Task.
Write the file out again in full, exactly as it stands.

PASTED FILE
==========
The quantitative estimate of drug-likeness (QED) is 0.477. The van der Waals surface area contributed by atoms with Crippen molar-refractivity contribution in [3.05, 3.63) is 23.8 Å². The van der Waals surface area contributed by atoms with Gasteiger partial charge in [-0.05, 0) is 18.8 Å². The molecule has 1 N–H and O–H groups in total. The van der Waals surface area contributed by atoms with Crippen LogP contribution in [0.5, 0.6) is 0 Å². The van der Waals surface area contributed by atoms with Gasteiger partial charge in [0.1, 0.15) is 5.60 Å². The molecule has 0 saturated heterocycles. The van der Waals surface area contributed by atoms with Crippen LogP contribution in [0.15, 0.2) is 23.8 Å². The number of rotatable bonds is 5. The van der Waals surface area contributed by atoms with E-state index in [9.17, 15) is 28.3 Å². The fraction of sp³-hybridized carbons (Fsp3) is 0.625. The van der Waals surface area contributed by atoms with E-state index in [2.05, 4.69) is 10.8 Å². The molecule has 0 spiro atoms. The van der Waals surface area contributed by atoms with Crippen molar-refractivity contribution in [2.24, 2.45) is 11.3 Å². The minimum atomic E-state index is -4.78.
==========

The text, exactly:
The quantitative estimate of drug-likeness (QED) is 0.477. The van der Waals surface area contributed by atoms with Crippen molar-refractivity contribution in [3.05, 3.63) is 23.8 Å². The van der Waals surface area contributed by atoms with Gasteiger partial charge in [-0.05, 0) is 18.8 Å². The molecule has 1 N–H and O–H groups in total. The van der Waals surface area contributed by atoms with Crippen LogP contribution in [0.5, 0.6) is 0 Å². The van der Waals surface area contributed by atoms with Gasteiger partial charge in [0.1, 0.15) is 5.60 Å². The molecule has 0 saturated heterocycles. The van der Waals surface area contributed by atoms with Crippen LogP contribution in [0.15, 0.2) is 23.8 Å². The number of rotatable bonds is 5. The van der Waals surface area contributed by atoms with E-state index in [9.17, 15) is 28.3 Å². The fraction of sp³-hybridized carbons (Fsp3) is 0.625. The van der Waals surface area contributed by atoms with E-state index in [2.05, 4.69) is 10.8 Å². The molecule has 0 spiro atoms. The van der Waals surface area contributed by atoms with Crippen molar-refractivity contribution in [2.24, 2.45) is 11.3 Å². The minimum atomic E-state index is -4.78.